(WHTM) — Last week, the Golden Goose Awards announced their three winners for 2022. The awards honor federally funded scientific research on seemingly obscure and not particularly useful topics which leads to major breakthroughs that can significantly impact society.

This year’s winners are:

The Foldscope: Concerned about access to scientific equipment in some parts of the world, the researchers developed a functioning microscope made out of paper with a single lens that can resolve bacteria, and it costs less than $2 to make. Millions have been distributed worldwide and are used for everything from discovering new microbes to diagnosing diseases to teaching children around the world about science.

AWARDEES: Manu Prakash and Jim Cybulski

(FEDERAL FUNDING AGENCIES: National Science Foundation, National Institutes of Health)

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Pain relief from cone snail venom: While researching the properties of snail cone venom, the researchers discovered that one of the amino acids involved can act as a potent, non-narcotic, non-addicting pain reliever. Ziconotide, commercially known as Prialt, had changed the lives of people with painful chronic conditions. They also discovered that some parts of cone shell toxins can be used for neurological research.

AWARDEES: Craig T. Clark, Lourdes J. Cruz, J. Michael McIntosh, and Baldomero Marquez Olivera

FEDERAL FUNDING AGENCIES: Department of Defense, National Institutes of Health

Lab mistake led to better eye surgery: About 30 years ago, Detao Du, a graduate assistant at the University of Michigan, accidentally caught a flash of laser light while aligning the device. While there was no visible eye damage, he went to a doctor to be checked out. The exam revealed very precise circular laser burns on his retina. This discovery led to the development of bladeless LASIK surgery, reshaping the cornea using a laser instead of a scalpel.

AWARDEES: Tibor Juhasz, Ron Kurtz, Detao Du, Gérard Mourou, and Donna Strickland

FEDERAL FUNDING AGENCIES: Department of Energy, National Science Foundation

The Golden Goose Award came into being as a reaction to another award — the Golden Fleece Award. Sen. William Proxmire (D-Wisconsin) created the award and issued one per month from 1975 until 1988. The awards targeted wasteful government spending. There was no lack of targets, then as now, and even though Proxmire died in 2005, other politicians and groups still pass out Golden Fleece awards.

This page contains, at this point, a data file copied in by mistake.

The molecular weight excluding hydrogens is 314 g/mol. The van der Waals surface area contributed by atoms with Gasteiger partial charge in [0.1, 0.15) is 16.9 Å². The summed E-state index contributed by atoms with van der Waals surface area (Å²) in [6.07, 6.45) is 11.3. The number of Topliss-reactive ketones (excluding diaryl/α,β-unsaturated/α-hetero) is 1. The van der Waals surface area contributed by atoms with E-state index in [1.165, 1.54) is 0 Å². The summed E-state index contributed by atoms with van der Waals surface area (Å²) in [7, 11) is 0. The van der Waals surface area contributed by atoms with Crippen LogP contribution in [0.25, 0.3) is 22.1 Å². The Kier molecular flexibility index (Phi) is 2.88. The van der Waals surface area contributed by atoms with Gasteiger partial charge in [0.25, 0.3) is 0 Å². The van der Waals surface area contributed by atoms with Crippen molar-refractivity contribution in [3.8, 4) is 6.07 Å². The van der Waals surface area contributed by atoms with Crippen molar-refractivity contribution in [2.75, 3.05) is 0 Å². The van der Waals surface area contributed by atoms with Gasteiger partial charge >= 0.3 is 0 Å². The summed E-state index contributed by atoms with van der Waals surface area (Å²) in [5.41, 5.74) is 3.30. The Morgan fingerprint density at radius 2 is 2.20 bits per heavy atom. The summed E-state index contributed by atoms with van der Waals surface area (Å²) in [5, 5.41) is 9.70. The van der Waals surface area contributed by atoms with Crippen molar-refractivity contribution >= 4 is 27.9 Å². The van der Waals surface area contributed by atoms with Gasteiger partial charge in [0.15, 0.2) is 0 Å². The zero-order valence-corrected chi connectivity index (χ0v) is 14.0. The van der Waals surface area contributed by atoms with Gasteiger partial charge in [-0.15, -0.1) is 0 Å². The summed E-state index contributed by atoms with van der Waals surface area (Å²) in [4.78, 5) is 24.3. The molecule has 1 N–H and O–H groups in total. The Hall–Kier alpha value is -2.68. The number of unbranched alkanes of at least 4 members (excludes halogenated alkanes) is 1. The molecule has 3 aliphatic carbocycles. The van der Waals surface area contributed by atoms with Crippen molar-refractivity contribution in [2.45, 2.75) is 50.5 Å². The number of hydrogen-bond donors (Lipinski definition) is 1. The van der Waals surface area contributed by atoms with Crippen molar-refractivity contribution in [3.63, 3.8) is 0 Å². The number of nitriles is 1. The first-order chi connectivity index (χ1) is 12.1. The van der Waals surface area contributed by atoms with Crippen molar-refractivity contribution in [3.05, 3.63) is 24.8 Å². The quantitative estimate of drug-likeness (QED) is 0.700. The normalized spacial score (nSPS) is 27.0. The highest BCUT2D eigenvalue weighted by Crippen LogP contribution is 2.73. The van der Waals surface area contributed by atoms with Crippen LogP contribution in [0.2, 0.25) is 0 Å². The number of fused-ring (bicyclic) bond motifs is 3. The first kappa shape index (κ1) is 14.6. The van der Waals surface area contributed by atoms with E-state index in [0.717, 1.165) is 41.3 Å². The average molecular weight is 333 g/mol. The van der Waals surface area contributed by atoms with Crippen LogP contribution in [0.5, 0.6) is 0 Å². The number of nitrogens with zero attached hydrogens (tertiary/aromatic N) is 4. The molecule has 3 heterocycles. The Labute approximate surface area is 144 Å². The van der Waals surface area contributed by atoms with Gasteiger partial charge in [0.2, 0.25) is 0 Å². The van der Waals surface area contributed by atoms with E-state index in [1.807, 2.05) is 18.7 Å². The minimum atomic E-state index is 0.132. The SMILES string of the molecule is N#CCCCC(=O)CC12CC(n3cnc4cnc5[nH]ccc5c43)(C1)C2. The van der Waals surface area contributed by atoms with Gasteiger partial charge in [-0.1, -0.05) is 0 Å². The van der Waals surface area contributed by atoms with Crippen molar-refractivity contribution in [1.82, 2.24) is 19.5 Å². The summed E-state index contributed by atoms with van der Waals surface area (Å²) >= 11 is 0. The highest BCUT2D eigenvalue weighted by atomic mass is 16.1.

The problem comes when G.F.A.s target basic research. When you do basic research, you never really know what’s going to happen. As stated on the Golden Goose Award website, “Science that sounded odd or obscure was easily singled out, but the awards reflected fundamental misunderstanding of how science works, and how such research can turn out to be extremely important regardless of whether it makes sense to non-scientists.”

(In fact, one Golden Fleece Award triggered legal action. In 1976, behavioral scientist Ronald Hutchinson sued Proxmire for $8 million in damages. Proxmire claimed he was protected by the Speech or Debate Clause of the United States Constitution, but the Supreme Court ruled defamatory statements made outside of formal congressional proceedings weren’t covered. The case was settled out of court.)

In response to what he saw as the negative effects of the Golden Fleece Awards, Rep. Jim Cooper (D-Tennesee) proposed the Golden Goose Award. The idea got support from both sides of the aisle, numerous scientific organizations signed on, and in 2012, the first Golden Goose Awards were presented.

Since then, the Golden Goose Awards have celebrated those unpredictable moments when science meets serendipity, and a small observation, an accident, or an idea approached from a new direction (with some federal funding) can lead to new and amazing breakthroughs.